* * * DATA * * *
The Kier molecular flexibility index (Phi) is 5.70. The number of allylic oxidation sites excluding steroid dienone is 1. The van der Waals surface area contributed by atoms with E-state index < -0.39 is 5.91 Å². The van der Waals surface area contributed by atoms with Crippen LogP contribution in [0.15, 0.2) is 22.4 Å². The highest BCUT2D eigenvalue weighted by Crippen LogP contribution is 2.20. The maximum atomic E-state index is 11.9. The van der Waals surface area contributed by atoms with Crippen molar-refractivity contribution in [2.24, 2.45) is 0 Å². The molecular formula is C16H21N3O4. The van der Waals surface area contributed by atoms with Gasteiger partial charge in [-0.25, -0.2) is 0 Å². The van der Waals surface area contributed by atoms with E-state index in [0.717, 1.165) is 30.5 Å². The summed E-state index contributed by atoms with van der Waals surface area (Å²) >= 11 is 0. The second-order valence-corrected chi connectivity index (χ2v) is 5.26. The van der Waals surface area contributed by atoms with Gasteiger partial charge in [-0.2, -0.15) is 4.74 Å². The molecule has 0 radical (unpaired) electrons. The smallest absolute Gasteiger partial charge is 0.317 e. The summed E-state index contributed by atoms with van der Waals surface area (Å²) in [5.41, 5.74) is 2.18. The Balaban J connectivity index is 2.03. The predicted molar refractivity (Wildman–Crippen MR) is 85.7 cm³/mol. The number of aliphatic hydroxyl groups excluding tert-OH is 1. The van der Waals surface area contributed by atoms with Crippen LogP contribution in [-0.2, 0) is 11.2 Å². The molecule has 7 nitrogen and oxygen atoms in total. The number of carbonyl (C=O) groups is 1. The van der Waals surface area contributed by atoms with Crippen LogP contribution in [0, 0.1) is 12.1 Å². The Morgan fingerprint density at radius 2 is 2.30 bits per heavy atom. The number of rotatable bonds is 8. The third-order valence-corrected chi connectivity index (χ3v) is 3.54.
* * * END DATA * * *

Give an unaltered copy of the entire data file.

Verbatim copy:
The Kier molecular flexibility index (Phi) is 5.70. The number of allylic oxidation sites excluding steroid dienone is 1. The van der Waals surface area contributed by atoms with E-state index < -0.39 is 5.91 Å². The van der Waals surface area contributed by atoms with Crippen LogP contribution in [0.15, 0.2) is 22.4 Å². The highest BCUT2D eigenvalue weighted by Crippen LogP contribution is 2.20. The maximum atomic E-state index is 11.9. The van der Waals surface area contributed by atoms with Crippen molar-refractivity contribution in [2.24, 2.45) is 0 Å². The molecular formula is C16H21N3O4. The van der Waals surface area contributed by atoms with Gasteiger partial charge in [-0.25, -0.2) is 0 Å². The van der Waals surface area contributed by atoms with E-state index in [0.717, 1.165) is 30.5 Å². The summed E-state index contributed by atoms with van der Waals surface area (Å²) >= 11 is 0. The second-order valence-corrected chi connectivity index (χ2v) is 5.26. The van der Waals surface area contributed by atoms with Gasteiger partial charge in [-0.2, -0.15) is 4.74 Å². The molecule has 0 radical (unpaired) electrons. The smallest absolute Gasteiger partial charge is 0.317 e. The summed E-state index contributed by atoms with van der Waals surface area (Å²) in [5.41, 5.74) is 2.18. The Balaban J connectivity index is 2.03. The predicted molar refractivity (Wildman–Crippen MR) is 85.7 cm³/mol. The number of aliphatic hydroxyl groups excluding tert-OH is 1. The van der Waals surface area contributed by atoms with Crippen LogP contribution in [-0.2, 0) is 11.2 Å². The molecule has 7 nitrogen and oxygen atoms in total. The number of carbonyl (C=O) groups is 1. The van der Waals surface area contributed by atoms with Crippen LogP contribution in [0, 0.1) is 12.1 Å². The Morgan fingerprint density at radius 2 is 2.30 bits per heavy atom. The number of rotatable bonds is 8. The third-order valence-corrected chi connectivity index (χ3v) is 3.54.